Younger generation revives the art of knitting
By Sydney Reese
Sun Star Reporter
For some, knitting conjures an image of a grandma clicking needles, perhaps in a rocking chair creaking back and forth across the floorboards. If you’re lucky, the house smells like fresh baked cookies, but sometimes it just smells. The woman in the chair is knitting a sweater the texture of burlap and the color of canned green beans. After Christmas, that sweater will live the rest of its life in the rejected dust of her grandson’s closet.
Such impressions are outdated. The traditional hand-knit style of Scandinavian and Icelandic clothing has found a foothold in contemporary fashion. This has made knitting a popular hobby for those living urban lifestyles, as well as those in places that smell of fresh-cut grass and sheep manure.
Locally, the University of Alaska Fairbanks has a yarn craft club called Frozen Fibers. The club, composed of 10 young men and women, was founded at the beginning of spring semester 2015. Members meet at Arctic Java, in the Wood Center, on Sunday afternoons to work on their projects, share patterns and newly discovered techniques and socialize over cups of coffee. “Mostly it’s nice to just be in other people’s company while you’re doing it,” Rebekah Green, a freshman biology major, said at the Frozen Fibers gathering.
“Instead of just sitting in your dorm doing it alone.” The table at the Frozen Fibers yarn craft club is covered in skeins of yarn and everyone is working on their projects, chatting and laughing about funny things that happened over the weekend. Many of them learned to knit or crochet as children, and are now teaching their friends how to do it.
Tiana Liu, a UAF freshman and Frozen Fibers participant who goes by the nickname “T”, recently learned how to crochet and is now working on his first project. “I used to watch my mom do it when I was little,” Liu said while stitching away on a blue scarf. “Now here I am doing it.”
In a 2013 interview with GQ Australia, Ryan Gosling said that he learned how to knit on the set of “Lars and the Real Girl,” and that if he could design his perfect day, it would be spent knitting. Following suit, other men have started knitting as well. NBA player, Glen “Big Baby” Davis posted a video on his YouTube channel about taking up knitting to pass the time during the 2011 NBA lockout. According to Michael Del Vecchio’s knitting guide for men, “Knitting with Balls,” many sailors in Newfoundland, Canada have a long tradition of knitting, both to pass the time and as a tool to mend their nets.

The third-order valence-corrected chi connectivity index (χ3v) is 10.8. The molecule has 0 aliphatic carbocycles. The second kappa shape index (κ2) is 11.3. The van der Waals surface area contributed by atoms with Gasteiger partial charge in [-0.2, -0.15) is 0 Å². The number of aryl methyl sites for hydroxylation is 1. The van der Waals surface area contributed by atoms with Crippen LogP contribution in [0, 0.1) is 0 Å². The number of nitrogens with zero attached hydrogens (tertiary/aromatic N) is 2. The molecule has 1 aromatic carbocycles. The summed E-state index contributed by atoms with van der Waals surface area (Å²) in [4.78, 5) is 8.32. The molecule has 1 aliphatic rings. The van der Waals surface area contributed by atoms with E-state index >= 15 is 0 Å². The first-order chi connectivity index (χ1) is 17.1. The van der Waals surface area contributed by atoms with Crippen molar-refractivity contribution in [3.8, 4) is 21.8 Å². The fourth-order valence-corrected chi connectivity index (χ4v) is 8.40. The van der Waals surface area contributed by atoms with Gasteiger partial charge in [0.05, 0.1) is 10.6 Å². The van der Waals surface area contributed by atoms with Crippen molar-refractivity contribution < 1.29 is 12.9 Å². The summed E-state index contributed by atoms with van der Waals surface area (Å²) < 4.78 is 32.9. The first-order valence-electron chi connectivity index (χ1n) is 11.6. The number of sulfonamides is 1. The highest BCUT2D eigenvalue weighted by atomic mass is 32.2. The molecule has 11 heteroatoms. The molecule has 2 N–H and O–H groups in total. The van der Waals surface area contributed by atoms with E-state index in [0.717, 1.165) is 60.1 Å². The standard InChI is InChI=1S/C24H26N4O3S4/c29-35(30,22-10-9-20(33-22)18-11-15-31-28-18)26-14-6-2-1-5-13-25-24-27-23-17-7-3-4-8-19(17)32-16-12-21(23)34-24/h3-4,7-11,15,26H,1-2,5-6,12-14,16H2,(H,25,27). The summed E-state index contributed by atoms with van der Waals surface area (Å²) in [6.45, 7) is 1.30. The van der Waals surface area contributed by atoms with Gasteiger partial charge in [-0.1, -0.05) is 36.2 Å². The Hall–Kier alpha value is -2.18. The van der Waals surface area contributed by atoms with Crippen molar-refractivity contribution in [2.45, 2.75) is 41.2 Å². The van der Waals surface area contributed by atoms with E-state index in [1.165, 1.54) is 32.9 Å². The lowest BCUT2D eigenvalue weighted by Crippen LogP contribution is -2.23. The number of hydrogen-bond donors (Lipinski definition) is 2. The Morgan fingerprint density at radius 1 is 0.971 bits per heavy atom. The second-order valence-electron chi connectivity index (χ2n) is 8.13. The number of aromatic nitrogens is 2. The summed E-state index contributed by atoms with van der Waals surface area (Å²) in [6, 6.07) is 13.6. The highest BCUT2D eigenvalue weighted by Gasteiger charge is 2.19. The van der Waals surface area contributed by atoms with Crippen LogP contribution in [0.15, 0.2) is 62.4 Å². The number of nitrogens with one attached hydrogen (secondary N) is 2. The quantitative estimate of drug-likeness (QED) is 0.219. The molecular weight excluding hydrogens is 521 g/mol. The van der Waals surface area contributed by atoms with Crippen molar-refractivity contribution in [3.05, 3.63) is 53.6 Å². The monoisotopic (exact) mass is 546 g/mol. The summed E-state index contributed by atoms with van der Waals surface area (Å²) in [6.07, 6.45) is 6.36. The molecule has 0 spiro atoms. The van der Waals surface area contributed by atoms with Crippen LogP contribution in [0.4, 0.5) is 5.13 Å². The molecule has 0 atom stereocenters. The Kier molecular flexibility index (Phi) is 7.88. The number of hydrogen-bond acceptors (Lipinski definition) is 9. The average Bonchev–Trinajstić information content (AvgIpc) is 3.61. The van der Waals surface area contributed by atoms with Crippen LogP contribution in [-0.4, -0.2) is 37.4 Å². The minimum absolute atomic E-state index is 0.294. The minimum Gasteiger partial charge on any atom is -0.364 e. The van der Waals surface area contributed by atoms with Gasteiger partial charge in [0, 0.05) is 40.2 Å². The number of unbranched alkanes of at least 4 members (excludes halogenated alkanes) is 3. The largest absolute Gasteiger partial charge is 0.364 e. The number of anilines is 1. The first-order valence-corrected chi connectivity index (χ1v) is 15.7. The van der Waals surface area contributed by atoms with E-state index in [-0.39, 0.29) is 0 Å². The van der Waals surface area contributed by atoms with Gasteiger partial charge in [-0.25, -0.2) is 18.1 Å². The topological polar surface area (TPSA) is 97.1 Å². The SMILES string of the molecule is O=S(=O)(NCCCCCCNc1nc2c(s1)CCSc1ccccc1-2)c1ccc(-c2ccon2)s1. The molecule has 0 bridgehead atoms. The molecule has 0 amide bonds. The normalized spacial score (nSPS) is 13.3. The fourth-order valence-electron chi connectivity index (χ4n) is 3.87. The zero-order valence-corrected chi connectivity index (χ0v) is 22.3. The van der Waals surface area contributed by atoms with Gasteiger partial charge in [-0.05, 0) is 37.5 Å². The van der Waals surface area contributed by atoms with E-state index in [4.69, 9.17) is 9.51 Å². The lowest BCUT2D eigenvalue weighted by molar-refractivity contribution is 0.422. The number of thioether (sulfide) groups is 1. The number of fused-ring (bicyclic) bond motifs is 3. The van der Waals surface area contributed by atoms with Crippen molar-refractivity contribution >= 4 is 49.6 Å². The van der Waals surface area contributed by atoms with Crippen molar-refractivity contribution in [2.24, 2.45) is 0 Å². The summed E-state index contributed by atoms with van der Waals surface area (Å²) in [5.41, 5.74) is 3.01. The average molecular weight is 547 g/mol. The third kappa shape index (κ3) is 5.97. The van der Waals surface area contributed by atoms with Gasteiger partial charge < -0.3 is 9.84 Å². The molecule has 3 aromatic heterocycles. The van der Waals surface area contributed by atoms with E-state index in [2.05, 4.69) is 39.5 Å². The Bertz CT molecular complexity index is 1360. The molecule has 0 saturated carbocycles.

In December 2014, Vogue magazine named wellknown Japanese designer, Ken OE, as one of their “8 Best Knitwear Designers” for his clothing line, Coohem. OE is inspired by Ivy League fashion, and Vogue described his work as “whimsical and unexpected.” Even Hagrid the hairy half-giant was said to have “sat knitting what looked like a canary-yellow circus tent,” in J.K. Rowling’s “Harry Potter and the Sorcerer’s Stone.”
Knitting’s popularity was rekindled in Fairbanks approximately 15 years ago, according to Paula Brink-Hart, a retired school teacher and parttime employee of the local Inua Wool Shoppe. She said that’s when the yarn market went from selling primarily warm, but itchy traditional wool to an explosion of varied colors, textures and price ranges. There was furry yarn and velvety yarn, silk and alpaca, natural browns and electric blues.
According to Brink-Hart, knitting turned into a way of self-expression. Back when Brink-Hart was teaching elementary school, she would teach all her students how to knit, and before she knew it, the older students would be teaching the younger ones how to knit in their free time. “They liked it so much that, it would always be ‘Ms. Brink-Hart, can we knit now?’” Brink-Hart recalled, laughing. “‘No, honey, finish your two paragraphs first and then you can knit.’”